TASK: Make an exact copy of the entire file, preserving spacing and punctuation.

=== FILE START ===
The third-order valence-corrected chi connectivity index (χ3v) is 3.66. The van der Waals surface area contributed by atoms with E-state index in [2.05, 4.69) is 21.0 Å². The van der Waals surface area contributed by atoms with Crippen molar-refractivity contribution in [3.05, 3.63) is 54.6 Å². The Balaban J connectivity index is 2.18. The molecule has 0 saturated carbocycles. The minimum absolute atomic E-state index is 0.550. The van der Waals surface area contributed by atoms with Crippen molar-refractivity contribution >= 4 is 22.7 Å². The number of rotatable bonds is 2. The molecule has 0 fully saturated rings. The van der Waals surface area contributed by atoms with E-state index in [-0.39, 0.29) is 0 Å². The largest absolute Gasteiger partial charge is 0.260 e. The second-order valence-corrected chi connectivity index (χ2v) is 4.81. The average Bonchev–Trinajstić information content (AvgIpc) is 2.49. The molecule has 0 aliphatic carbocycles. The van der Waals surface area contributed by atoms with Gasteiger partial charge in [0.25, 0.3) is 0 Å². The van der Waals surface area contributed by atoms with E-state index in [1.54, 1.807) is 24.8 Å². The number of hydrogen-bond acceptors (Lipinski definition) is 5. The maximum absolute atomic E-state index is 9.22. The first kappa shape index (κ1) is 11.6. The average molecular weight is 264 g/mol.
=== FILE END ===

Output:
The third-order valence-corrected chi connectivity index (χ3v) is 3.66. The van der Waals surface area contributed by atoms with E-state index in [2.05, 4.69) is 21.0 Å². The van der Waals surface area contributed by atoms with Crippen molar-refractivity contribution in [3.05, 3.63) is 54.6 Å². The Balaban J connectivity index is 2.18. The molecule has 0 saturated carbocycles. The minimum absolute atomic E-state index is 0.550. The van der Waals surface area contributed by atoms with Crippen molar-refractivity contribution >= 4 is 22.7 Å². The number of rotatable bonds is 2. The molecule has 0 fully saturated rings. The van der Waals surface area contributed by atoms with E-state index in [-0.39, 0.29) is 0 Å². The largest absolute Gasteiger partial charge is 0.260 e. The second-order valence-corrected chi connectivity index (χ2v) is 4.81. The average Bonchev–Trinajstić information content (AvgIpc) is 2.49. The molecule has 0 aliphatic carbocycles. The van der Waals surface area contributed by atoms with Gasteiger partial charge in [0.25, 0.3) is 0 Å². The van der Waals surface area contributed by atoms with E-state index in [1.54, 1.807) is 24.8 Å². The number of hydrogen-bond acceptors (Lipinski definition) is 5. The maximum absolute atomic E-state index is 9.22. The first kappa shape index (κ1) is 11.6. The average molecular weight is 264 g/mol.